Forgotten Fort Kongestein

This studio will explore potential new attitudes toward historical preservation, transformation, and adaptive reuse. The location is Fort Kongestein on the Eastern Coast of Ghana, near the village of Ada Foah. A little-known site, now almost entirely in ruins, the fort was built in 1783 by Danish traders. It is one of many European fortifications which survive along the Gold Coast, erected for the trade of people and goods; between 1482 and 1786. These can still be seen along the coast of Ghana between Keta and Beyin; they were links in the trade routes first established by the Portuguese during their era of great maritime exploration. Purchased by the British in 1850, Fort Kongestein, therefore, sits within a rich historical and cultural framework of contact, commerce, and colonial administration and is a fragmentary and material vestige of a bygone era.

The site is now almost completely dormant and mostly neglected.

The village of Ada Foah, located, as it is in a place of calm and natural beauty where the Volta River meets the Atlantic Ocean, was once a prominent market town but has since lost its regional status and is now becoming a more minor attraction, a place for tourists wishing to temporarily escape Accra, the big city; there are now beach houses, sailing clubs and boutique hotels dotted around the area.

This studio is interested in prompting design explorations that make intelligent and imaginative leaps between architectural past, present, and future, as well as the hybridization and combination of cross-cultural architectural languages within a single project. We will ask how sites like this, with their complicated and problematic pasts, might be reclaimed and reused as generating starting points (both real and symbolic) with potential new narratives and multiplicity of meanings in connection with local communities and their futures. Also of interest is the growing overlap between the landscape of recreational tourism and of historical memory rooted in this place which intersects with a trajectory of growing prosperity and a living community along the coast.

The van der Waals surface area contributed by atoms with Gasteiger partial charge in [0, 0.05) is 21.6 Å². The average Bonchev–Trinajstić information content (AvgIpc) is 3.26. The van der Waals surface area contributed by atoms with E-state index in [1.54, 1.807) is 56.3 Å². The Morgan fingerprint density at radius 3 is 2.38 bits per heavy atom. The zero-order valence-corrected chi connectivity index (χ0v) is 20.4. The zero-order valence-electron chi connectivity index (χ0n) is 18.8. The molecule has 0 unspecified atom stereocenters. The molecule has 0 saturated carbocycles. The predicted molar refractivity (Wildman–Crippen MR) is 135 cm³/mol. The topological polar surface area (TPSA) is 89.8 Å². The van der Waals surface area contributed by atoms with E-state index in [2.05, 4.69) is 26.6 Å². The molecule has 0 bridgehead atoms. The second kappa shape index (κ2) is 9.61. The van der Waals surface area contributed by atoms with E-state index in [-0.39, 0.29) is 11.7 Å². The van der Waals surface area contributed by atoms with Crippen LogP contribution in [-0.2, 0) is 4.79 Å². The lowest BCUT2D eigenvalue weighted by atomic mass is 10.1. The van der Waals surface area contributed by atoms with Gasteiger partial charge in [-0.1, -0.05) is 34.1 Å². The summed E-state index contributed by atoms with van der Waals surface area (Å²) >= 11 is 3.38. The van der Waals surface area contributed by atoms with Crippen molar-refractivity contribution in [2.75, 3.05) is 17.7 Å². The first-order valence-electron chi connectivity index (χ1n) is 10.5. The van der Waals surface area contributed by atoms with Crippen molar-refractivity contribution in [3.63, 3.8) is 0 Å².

You will be challenged to design a project with either one or two programs. You will be offered a choice of programs (museum, archive, community center), and program selections will be made within the first two weeks of the studio. The project will bridge the past and present, reappropriating the site for new relevance in the 21st century through adaptive reuse, extension, and other strategies.

A number of precedents and essays will be offered up for digestion and consideration at the beginning of the semester, and there will be a trip to Accra and the coast of Ghana in the first week of October. To give a deeper understanding of the current state of cultural production and preservation in this region, a series of (optional) virtual talks will be arranged with a selection of artists, makers, curators, and architects currently doing work of interest in West Africa.

Programmatic, experiential, and spatial investigations will take place through drawings and physical models at the scale of landscape, architecture, and interior. You will be invited to articulate strategies for how your project might engage with and meet the surrounding context and how material language, technology, and process could also instill meaning and relate to broader themes of culture, craft, and environmental conditions. We welcome diversity of approach and attitude, including the speculative and imaginary.

TThe first day of GSD classes, Tuesday, September 5th, is held as a MONDAY schedule at the GSD. As this course meets on Tuesday, the first meeting of this course will be on Thursday, September 7th. It will meet regularly thereafter.